How Neuroscience Could Spoil Our Sense of Justice
Given the increasing influence that neuroscientific explanations have over our justice system, we must insist on improving scientific literacy so that the foundations of justice are upheld.
What's the Latest Development?
Greater scientific literacy is urgently needed given the increasing influence neuroscientific studies have over our legal system, sometimes determining the extent of a suspect's culpability. Several years ago, when a pair of psychologists presented a group of people with psychological motivations for a crime (such as suffering from child abuse) as well as biological causes (such as an imbalance of neurotransmitters), "participants...were much more likely, given a protagonist with a brain characteristic, to view the behavior as 'automatic' rather than 'motivated,' and to view the behavior as unrelated to the protagonist’s character."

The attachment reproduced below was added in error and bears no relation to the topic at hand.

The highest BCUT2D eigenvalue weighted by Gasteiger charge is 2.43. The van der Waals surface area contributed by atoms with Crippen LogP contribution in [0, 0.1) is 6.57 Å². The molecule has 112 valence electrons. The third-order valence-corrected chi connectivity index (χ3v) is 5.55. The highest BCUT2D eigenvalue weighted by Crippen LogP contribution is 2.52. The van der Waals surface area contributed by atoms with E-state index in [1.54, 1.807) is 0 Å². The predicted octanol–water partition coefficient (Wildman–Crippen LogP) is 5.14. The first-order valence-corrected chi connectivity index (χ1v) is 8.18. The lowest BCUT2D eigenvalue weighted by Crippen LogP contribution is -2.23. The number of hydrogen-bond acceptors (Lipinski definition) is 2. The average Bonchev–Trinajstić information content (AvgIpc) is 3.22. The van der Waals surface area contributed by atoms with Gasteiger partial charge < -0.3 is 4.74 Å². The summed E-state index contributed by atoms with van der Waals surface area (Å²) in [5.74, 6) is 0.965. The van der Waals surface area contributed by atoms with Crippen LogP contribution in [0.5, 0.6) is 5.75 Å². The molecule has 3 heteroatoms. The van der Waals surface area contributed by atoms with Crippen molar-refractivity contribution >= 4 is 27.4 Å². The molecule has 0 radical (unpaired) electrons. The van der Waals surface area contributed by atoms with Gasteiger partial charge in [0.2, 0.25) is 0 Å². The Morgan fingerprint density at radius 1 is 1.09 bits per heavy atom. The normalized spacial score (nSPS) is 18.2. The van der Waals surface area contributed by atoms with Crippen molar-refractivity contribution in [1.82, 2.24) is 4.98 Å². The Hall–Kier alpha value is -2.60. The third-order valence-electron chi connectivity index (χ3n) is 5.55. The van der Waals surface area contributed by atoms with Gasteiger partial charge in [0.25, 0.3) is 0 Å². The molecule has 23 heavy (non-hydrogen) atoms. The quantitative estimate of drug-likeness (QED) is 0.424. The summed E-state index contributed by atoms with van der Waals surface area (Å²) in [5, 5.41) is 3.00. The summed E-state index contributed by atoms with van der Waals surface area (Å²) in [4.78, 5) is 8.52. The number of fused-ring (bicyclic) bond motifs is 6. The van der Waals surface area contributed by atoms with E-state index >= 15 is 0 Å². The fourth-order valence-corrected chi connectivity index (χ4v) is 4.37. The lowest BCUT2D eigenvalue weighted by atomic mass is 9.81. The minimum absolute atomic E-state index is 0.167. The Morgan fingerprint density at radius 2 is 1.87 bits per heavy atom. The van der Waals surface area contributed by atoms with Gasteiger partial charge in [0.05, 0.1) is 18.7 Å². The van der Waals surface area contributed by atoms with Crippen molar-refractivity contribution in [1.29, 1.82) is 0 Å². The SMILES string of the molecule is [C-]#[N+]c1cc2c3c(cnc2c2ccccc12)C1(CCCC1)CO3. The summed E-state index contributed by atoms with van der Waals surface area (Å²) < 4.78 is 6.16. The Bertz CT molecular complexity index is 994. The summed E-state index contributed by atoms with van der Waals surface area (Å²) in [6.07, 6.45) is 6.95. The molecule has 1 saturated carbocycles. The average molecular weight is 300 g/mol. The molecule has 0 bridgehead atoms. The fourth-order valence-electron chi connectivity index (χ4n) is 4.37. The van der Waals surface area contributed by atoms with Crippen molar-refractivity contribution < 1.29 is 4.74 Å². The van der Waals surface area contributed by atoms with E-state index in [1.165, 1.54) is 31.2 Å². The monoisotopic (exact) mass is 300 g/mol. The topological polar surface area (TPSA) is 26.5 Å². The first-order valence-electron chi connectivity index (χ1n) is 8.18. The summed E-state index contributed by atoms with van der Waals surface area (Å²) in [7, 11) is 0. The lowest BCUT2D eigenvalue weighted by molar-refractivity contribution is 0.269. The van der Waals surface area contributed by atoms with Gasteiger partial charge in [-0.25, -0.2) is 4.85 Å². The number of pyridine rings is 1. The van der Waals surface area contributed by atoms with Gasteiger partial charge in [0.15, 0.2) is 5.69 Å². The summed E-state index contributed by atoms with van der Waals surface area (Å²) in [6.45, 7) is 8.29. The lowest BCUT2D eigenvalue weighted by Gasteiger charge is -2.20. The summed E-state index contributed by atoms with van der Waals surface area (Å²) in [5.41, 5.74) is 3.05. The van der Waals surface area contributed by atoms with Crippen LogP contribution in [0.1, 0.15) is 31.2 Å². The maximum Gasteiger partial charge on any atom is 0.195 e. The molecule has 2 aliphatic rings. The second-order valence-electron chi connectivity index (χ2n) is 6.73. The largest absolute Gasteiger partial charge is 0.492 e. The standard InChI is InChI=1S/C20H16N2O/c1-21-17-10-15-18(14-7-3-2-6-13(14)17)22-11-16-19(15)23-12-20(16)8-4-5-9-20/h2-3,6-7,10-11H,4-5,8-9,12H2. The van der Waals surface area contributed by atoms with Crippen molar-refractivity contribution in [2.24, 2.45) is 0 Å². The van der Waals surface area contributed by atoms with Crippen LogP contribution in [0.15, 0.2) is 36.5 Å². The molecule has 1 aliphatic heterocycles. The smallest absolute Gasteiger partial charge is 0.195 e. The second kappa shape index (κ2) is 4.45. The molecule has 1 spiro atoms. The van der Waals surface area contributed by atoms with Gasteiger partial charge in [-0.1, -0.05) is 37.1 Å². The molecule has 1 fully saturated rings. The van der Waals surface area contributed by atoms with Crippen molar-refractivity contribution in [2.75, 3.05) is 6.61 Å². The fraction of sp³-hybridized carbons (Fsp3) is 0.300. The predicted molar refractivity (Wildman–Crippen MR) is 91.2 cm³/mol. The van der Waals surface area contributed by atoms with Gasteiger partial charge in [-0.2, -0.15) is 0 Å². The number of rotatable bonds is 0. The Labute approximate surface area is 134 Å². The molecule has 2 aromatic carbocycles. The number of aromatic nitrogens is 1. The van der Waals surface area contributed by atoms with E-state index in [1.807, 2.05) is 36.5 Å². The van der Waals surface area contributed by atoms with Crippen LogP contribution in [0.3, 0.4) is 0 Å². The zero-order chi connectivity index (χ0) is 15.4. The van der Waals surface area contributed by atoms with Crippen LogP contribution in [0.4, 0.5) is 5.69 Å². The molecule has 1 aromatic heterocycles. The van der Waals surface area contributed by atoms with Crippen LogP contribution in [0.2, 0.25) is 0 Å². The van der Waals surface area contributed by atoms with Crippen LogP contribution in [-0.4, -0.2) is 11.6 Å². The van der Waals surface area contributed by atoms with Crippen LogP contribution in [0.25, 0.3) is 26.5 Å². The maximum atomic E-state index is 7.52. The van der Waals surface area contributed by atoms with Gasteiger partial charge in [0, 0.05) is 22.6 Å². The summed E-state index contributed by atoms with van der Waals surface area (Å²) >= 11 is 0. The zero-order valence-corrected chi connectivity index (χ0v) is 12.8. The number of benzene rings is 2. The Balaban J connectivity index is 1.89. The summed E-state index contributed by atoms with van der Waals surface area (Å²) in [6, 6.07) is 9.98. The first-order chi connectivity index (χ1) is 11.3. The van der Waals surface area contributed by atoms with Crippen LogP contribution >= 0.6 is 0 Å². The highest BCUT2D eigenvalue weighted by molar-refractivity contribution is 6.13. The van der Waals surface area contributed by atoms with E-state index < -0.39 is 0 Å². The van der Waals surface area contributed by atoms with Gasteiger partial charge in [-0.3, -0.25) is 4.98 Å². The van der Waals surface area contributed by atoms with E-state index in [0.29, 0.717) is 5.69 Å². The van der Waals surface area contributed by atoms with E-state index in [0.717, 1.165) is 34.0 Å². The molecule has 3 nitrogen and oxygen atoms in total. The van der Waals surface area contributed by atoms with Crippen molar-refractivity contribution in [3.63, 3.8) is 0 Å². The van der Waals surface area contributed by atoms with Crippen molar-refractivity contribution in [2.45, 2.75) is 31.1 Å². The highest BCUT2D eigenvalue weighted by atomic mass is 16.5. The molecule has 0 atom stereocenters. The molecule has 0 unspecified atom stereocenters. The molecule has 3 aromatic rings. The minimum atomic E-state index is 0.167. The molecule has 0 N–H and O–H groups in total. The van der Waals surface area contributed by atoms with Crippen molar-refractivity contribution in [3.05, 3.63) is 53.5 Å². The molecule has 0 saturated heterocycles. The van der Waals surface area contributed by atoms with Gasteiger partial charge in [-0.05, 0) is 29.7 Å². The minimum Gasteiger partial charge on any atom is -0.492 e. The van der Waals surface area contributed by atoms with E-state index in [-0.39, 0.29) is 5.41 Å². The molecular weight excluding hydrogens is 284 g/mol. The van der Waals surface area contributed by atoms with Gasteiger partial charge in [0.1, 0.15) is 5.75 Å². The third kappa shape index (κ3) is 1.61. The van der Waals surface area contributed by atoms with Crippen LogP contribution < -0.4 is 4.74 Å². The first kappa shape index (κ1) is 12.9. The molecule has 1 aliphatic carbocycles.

What's the Big Idea?
At the level of brain chemistry, all psychological motivations are caused by biological states, but let's not throw the baby out with the bathwater. Assessing a person's motivations for an act is essential to upholding concepts like individual responsibility, which form the basis of our justice system. We must insist on asking after the relationship between cause and effect: "If, hypothetically, only 1 percent of people with a brain malfunction (or a history of being abused) commit violence, ordinary considerations about blame would still seem relevant. But if 99 percent of them do, you might start to wonder how responsible they really are." For justice to function, we must overcome the allure of neuroscientific explanations.
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